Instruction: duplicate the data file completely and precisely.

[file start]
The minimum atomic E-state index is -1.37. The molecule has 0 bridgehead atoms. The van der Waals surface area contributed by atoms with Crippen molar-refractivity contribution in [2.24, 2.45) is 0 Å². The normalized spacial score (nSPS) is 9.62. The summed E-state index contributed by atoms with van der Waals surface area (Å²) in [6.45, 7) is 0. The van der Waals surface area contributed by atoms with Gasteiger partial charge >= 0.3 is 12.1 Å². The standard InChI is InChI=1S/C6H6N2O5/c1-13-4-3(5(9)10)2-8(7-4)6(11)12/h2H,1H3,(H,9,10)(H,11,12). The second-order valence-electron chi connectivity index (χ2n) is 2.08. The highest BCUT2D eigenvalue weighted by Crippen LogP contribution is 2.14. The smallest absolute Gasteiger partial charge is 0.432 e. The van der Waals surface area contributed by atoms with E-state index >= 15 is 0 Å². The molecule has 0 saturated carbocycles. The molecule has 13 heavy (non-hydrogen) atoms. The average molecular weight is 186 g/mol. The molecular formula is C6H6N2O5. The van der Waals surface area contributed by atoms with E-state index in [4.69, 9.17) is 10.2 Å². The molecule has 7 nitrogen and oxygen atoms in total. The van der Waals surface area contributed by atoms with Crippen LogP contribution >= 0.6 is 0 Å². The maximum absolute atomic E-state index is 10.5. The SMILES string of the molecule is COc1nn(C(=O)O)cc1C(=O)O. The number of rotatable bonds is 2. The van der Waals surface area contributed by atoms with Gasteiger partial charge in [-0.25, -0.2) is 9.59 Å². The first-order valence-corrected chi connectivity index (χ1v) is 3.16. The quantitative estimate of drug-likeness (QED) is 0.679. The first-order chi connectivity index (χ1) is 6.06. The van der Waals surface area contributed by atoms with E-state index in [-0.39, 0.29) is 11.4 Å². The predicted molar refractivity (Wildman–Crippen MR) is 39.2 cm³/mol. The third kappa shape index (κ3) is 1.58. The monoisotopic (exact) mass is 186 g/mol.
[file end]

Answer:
The minimum atomic E-state index is -1.37. The molecule has 0 bridgehead atoms. The van der Waals surface area contributed by atoms with Crippen molar-refractivity contribution in [2.24, 2.45) is 0 Å². The normalized spacial score (nSPS) is 9.62. The summed E-state index contributed by atoms with van der Waals surface area (Å²) in [6.45, 7) is 0. The van der Waals surface area contributed by atoms with Gasteiger partial charge >= 0.3 is 12.1 Å². The standard InChI is InChI=1S/C6H6N2O5/c1-13-4-3(5(9)10)2-8(7-4)6(11)12/h2H,1H3,(H,9,10)(H,11,12). The second-order valence-electron chi connectivity index (χ2n) is 2.08. The highest BCUT2D eigenvalue weighted by Crippen LogP contribution is 2.14. The smallest absolute Gasteiger partial charge is 0.432 e. The van der Waals surface area contributed by atoms with E-state index >= 15 is 0 Å². The molecule has 0 saturated carbocycles. The molecule has 13 heavy (non-hydrogen) atoms. The average molecular weight is 186 g/mol. The molecular formula is C6H6N2O5. The van der Waals surface area contributed by atoms with E-state index in [4.69, 9.17) is 10.2 Å². The molecule has 7 nitrogen and oxygen atoms in total. The van der Waals surface area contributed by atoms with Crippen LogP contribution >= 0.6 is 0 Å². The maximum absolute atomic E-state index is 10.5. The SMILES string of the molecule is COc1nn(C(=O)O)cc1C(=O)O. The number of rotatable bonds is 2. The van der Waals surface area contributed by atoms with Gasteiger partial charge in [-0.25, -0.2) is 9.59 Å². The first-order valence-corrected chi connectivity index (χ1v) is 3.16. The quantitative estimate of drug-likeness (QED) is 0.679. The first-order chi connectivity index (χ1) is 6.06. The van der Waals surface area contributed by atoms with E-state index in [-0.39, 0.29) is 11.4 Å². The predicted molar refractivity (Wildman–Crippen MR) is 39.2 cm³/mol. The third kappa shape index (κ3) is 1.58. The monoisotopic (exact) mass is 186 g/mol.